Leave it to the former chairman of President Obama’s Council of Economic Advisers to see the grey cloud in the silver lining of Friday’s solid jobs numbers.
You might recall Austan Goolsbee from that long-form commercial for Obama’s reelection, for which a trailer was released Thursday. But on Friday, the University of Chicago business school economics professor warned against letting solid monthly jobs growth lead to irrational political exuberance.
“If GDP growth slows down some (which seems likely), we probably aren’t going to see consistent big #s like this,” he said on his official Twitter feed. For those who speak neither Economics nor Twitter, that translates to “If Gross Domestic Product (aka “the economy”) slows down some (which seems likely), we probably aren’t going to see consistent big numbers like this.”
Goolsbee stopped well short of dismissing word from the US Commerce Department that employersadded 227,000 jobs in February, the third straight month in which the economy added over 200,000 positions. (Economists had expected growth of about 210,000. The official unemployment rate remains at 8.3 percent.)
In fact, Goolsbee called it “pretty big news,” celebrated “huge gains” in one key jobs measure, before asking: “This is the sign of new businesses starting (finally), yes?”
(Daniel Gross, economics editor of Yahoo! Finance, writes that the report “confirmed that we have a trend of decent employment growth.”)
Still, Goolsbee’s comments reflected the difficult balancing act for both political parties in the face of what looks like the timid beginning of growth of a still fragile economy with not quite eight months before Election Day.
Republican House Speaker John Boehner said the new data gave “some encouragement” for struggling families and businesses, but painted Obama as more hindrance than help.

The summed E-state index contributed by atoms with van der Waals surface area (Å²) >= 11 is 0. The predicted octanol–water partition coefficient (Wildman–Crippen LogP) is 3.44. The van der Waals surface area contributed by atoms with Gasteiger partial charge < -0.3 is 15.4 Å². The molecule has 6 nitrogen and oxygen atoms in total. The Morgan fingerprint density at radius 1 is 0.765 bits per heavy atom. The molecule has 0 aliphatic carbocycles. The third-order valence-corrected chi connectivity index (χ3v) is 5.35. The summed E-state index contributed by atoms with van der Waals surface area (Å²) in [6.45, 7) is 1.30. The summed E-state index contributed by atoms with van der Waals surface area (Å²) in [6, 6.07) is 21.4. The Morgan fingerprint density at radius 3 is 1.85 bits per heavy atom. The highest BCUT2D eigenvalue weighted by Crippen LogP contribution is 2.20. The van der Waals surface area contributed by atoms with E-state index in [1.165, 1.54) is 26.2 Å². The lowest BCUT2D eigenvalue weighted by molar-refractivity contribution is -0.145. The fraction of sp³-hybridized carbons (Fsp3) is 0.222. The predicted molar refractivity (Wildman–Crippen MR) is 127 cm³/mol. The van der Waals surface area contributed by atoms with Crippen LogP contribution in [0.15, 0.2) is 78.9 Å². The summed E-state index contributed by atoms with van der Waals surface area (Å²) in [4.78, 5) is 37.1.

“It is a testament to the hard work and entrepreneurship of the American people that they are creating any jobs in the midst of the onslaught of anti-business policies coming from this administration,” Boehner said in a statement.
And House Majority Leader Eric Cantor described the economy as “slowly adding new jobs” but reaffirmed that “jobs aren’t created by Washington” and noted how the House had adopted a Republican-drafted but Obama-backed bill, the JOBS Act, to boost growth.
“This is a welcome sign that we can put aside our differences and come together to produce results and create a thriving economy,” he said.
The White House walked its own balancing act on the news, with a careful statement from Goolsbee’s successor, Alan Krueger, calling it “further evidence that the economy is continuing to heal” from the devastating 2008 collapse.
“It is critical that we continue the economic policies that are helping us dig our way out of the deep hole,” said Krueger.
But Krueger injected a note of caution: “The monthly employment and unemployment numbers can be volatile, and employment estimates can be subject to substantial revision. Therefore, as the Administration always stresses, it is important not to read too much into any one monthly report.”